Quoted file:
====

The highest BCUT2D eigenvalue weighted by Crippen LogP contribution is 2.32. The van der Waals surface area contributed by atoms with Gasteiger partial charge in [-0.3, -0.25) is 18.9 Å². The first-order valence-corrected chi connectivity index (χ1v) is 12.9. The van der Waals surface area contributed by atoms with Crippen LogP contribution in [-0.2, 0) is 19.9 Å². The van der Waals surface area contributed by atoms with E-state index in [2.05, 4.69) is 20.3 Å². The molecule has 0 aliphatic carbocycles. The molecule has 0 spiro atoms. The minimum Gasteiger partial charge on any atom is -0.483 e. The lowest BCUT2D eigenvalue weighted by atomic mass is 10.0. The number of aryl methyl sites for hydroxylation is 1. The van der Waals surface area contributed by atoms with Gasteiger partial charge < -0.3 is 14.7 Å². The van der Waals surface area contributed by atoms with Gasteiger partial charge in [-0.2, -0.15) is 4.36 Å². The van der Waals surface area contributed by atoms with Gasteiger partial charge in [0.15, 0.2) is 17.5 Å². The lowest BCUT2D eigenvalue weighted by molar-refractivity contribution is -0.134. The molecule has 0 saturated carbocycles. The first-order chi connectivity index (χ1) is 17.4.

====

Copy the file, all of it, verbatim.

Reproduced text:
The highest BCUT2D eigenvalue weighted by Crippen LogP contribution is 2.32. The van der Waals surface area contributed by atoms with Gasteiger partial charge in [-0.3, -0.25) is 18.9 Å². The first-order valence-corrected chi connectivity index (χ1v) is 12.9. The van der Waals surface area contributed by atoms with Crippen LogP contribution in [-0.2, 0) is 19.9 Å². The van der Waals surface area contributed by atoms with E-state index in [2.05, 4.69) is 20.3 Å². The molecule has 0 aliphatic carbocycles. The molecule has 0 spiro atoms. The minimum Gasteiger partial charge on any atom is -0.483 e. The lowest BCUT2D eigenvalue weighted by atomic mass is 10.0. The number of aryl methyl sites for hydroxylation is 1. The van der Waals surface area contributed by atoms with Gasteiger partial charge < -0.3 is 14.7 Å². The van der Waals surface area contributed by atoms with Gasteiger partial charge in [-0.2, -0.15) is 4.36 Å². The van der Waals surface area contributed by atoms with Gasteiger partial charge in [0.15, 0.2) is 17.5 Å². The lowest BCUT2D eigenvalue weighted by molar-refractivity contribution is -0.134. The molecule has 0 saturated carbocycles. The first-order chi connectivity index (χ1) is 17.4.